Rocketman is a prime example of why I sometimes hate review ratings. Because it’s a fine movie, and probably deserves three clocks, but the strange tonal shifts between heavy drama and musical theater drag it down a bit. And the fact that it leaves a weird patting-Elton-on-the-back aftertaste just pulls it down more. Rocketman is better than a two clock movie, but for those reasons, that’s what it’s getting here for production.
Costume designer Julian Day (Bohemian Rhapsody, Pride and Prejudice and Zombies) must have had a blast with Rocketman. Elton John is known for his flamboyant stage costumes, and Day nails each and every era and look. The costumes start simple, with just a star-emblazoned T-shirt under denim overalls or a pair of elevator shoes, but by the time Elton John hits super-stardom, he’s donning sequined baseball uniforms for shows at Dodger Stadium or Marie Antoinette dresses for concerts in London.
The end credits sequence features photos of Elton John side-by-side with Taron Egerton in the same outfits, and Day’s replication of Elton John’s outfits is impeccable. Some additions or modifications were made to make the costumes more cinematic, but for the most part, Julian Day has captured every high heel, wide-brimmed hat, and pair of sunglasses in Elton John’s collection.
Rocketman is one of those movies where the viewer may not own a single Elton John album, but they will recognize every song. The soundtrack for this Elton John biopic contains a nice mix of huge hits like “Tiny Dancer,” “Bennie & the Jets,” and, of course, “Rocket Man,” but also features a few deeper cuts like “Amoreena” and “Take Me to the Pilot.”
All of the songs are re-recordings, brought up to speed and edited for the movie, with Taron Egerton handling all of his own vocals (and eerily channeling Elton John’s voice in the process). Also, because you can’t keep Elton John off of his own soundtrack, there’s a new John/Taupin song called “(I’m Gonna) Love Me Again” performed by Taron Egerton and Elton John together.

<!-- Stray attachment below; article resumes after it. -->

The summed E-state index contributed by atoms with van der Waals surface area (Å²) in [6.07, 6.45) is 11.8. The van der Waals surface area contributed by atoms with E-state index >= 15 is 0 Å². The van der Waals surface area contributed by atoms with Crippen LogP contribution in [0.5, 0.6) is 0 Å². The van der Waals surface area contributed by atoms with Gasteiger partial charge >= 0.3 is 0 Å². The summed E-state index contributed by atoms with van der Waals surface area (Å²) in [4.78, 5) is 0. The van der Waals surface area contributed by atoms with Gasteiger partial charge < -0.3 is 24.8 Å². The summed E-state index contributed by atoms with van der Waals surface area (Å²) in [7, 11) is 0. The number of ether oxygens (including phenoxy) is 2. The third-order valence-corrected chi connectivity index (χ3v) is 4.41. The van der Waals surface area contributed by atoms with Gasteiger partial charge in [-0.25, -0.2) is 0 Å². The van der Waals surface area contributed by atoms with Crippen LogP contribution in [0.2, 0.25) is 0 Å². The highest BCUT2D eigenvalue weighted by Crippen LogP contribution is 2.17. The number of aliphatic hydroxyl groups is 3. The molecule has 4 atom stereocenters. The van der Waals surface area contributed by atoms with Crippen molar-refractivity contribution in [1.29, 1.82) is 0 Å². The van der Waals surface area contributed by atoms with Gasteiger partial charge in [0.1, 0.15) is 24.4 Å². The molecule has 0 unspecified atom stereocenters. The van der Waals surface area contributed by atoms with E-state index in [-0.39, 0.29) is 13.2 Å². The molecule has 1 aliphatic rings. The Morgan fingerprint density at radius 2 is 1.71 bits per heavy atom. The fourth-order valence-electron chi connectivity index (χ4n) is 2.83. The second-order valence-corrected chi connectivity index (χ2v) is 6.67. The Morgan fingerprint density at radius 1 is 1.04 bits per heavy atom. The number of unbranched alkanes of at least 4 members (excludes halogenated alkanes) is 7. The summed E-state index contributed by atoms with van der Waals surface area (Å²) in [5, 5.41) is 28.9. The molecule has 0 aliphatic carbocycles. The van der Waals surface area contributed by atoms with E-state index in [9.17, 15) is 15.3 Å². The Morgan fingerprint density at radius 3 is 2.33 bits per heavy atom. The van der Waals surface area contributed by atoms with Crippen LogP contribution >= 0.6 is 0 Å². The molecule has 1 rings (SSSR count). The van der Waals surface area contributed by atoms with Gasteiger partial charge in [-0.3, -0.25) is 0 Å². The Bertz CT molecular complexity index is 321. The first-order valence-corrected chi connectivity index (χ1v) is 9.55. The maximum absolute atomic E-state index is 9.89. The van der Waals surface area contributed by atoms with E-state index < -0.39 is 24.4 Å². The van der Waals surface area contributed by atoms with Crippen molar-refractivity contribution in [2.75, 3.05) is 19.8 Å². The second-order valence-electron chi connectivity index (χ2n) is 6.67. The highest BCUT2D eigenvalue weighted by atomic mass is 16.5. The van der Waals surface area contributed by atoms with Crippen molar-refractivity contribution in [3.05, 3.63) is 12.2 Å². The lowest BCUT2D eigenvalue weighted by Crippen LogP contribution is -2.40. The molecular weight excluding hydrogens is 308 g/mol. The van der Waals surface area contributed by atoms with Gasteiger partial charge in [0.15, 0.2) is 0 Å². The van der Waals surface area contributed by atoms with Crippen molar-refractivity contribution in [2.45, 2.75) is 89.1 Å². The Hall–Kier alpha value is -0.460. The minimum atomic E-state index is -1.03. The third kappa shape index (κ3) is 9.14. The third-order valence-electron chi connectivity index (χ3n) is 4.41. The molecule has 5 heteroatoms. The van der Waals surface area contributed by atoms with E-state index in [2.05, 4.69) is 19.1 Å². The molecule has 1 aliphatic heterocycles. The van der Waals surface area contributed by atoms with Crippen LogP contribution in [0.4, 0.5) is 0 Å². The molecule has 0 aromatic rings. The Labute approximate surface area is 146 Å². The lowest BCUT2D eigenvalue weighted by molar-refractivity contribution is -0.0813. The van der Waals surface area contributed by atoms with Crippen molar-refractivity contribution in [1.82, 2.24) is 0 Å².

The songs are great, and the fact that big hits like “Candle in the Wind” and “I Guess That’s Why They Call It the Blues” are relegated to little background pieces and throwaway snippets just exposes how many great songs Elton John and Bernie Taupin have written. The songs being presented in non-chronological order isn’t bothersome, either, as the whole fantastical vibe of the movie allows for it.
The weird thing about the music is how awkward the musical theater-esque numbers are. They’re well-choreographed and performed, but they simply seem out of place in the context of the movie. A bunch of people randomly dancing around a carnival to “Saturday Night’s Alright For Fighting” just comes out of nowhere, and leaves the audience wondering what the hell it is that they just watched.
Not all of the musical performance numbers are weird like that, though. Elton John’s first American performance at the Troubadour in Los Angeles is a memorable highlight scene, with he and his band arcing their way through “Crocodile Rock” until they reach a magical moment for both the musicians and the spectators. And there’s a frame-by-frame re-enactment of the “I’m Still Standing” video with Taron Egerton replacing Elton John that is too cool for words. But Elton John wandering around a party while no one notices him crooning “Tiny Dancer” seems a bit incongruous. Again, the songs are great, but the random insertion of some of them is a bit odd.